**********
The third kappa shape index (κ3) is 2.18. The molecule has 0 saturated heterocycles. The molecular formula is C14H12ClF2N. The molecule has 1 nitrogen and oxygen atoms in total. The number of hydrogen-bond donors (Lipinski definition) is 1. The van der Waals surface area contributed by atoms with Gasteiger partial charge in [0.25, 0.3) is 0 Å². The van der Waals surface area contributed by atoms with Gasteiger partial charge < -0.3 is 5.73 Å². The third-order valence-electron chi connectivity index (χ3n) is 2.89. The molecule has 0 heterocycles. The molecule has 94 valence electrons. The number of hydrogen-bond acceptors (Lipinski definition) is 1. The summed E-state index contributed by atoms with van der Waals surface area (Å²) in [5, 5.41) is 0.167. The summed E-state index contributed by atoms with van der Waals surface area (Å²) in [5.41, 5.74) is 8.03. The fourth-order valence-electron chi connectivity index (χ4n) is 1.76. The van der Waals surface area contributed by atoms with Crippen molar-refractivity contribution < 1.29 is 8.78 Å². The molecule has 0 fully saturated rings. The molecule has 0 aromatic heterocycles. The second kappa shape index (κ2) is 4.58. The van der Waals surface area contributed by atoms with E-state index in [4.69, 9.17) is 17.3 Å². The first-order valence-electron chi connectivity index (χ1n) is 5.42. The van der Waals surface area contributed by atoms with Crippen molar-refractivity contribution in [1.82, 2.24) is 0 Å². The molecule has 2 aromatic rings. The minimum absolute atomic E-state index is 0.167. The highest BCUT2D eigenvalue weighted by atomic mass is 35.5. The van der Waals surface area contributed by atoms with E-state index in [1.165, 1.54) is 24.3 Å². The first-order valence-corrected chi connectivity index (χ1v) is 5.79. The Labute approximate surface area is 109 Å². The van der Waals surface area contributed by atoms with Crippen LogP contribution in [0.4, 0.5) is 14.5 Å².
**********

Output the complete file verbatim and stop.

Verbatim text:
The third kappa shape index (κ3) is 2.18. The molecule has 0 saturated heterocycles. The molecular formula is C14H12ClF2N. The molecule has 1 nitrogen and oxygen atoms in total. The number of hydrogen-bond donors (Lipinski definition) is 1. The van der Waals surface area contributed by atoms with Gasteiger partial charge in [0.25, 0.3) is 0 Å². The van der Waals surface area contributed by atoms with Gasteiger partial charge < -0.3 is 5.73 Å². The third-order valence-electron chi connectivity index (χ3n) is 2.89. The molecule has 0 heterocycles. The molecule has 94 valence electrons. The number of hydrogen-bond acceptors (Lipinski definition) is 1. The summed E-state index contributed by atoms with van der Waals surface area (Å²) in [5, 5.41) is 0.167. The summed E-state index contributed by atoms with van der Waals surface area (Å²) in [5.41, 5.74) is 8.03. The fourth-order valence-electron chi connectivity index (χ4n) is 1.76. The van der Waals surface area contributed by atoms with Crippen molar-refractivity contribution < 1.29 is 8.78 Å². The molecule has 0 fully saturated rings. The molecule has 0 aromatic heterocycles. The second kappa shape index (κ2) is 4.58. The van der Waals surface area contributed by atoms with E-state index in [4.69, 9.17) is 17.3 Å². The first-order valence-electron chi connectivity index (χ1n) is 5.42. The van der Waals surface area contributed by atoms with Crippen molar-refractivity contribution in [1.82, 2.24) is 0 Å². The molecule has 2 aromatic rings. The minimum absolute atomic E-state index is 0.167. The highest BCUT2D eigenvalue weighted by atomic mass is 35.5. The van der Waals surface area contributed by atoms with E-state index in [1.165, 1.54) is 24.3 Å². The first-order valence-corrected chi connectivity index (χ1v) is 5.79. The Labute approximate surface area is 109 Å². The van der Waals surface area contributed by atoms with Crippen LogP contribution in [0.4, 0.5) is 14.5 Å².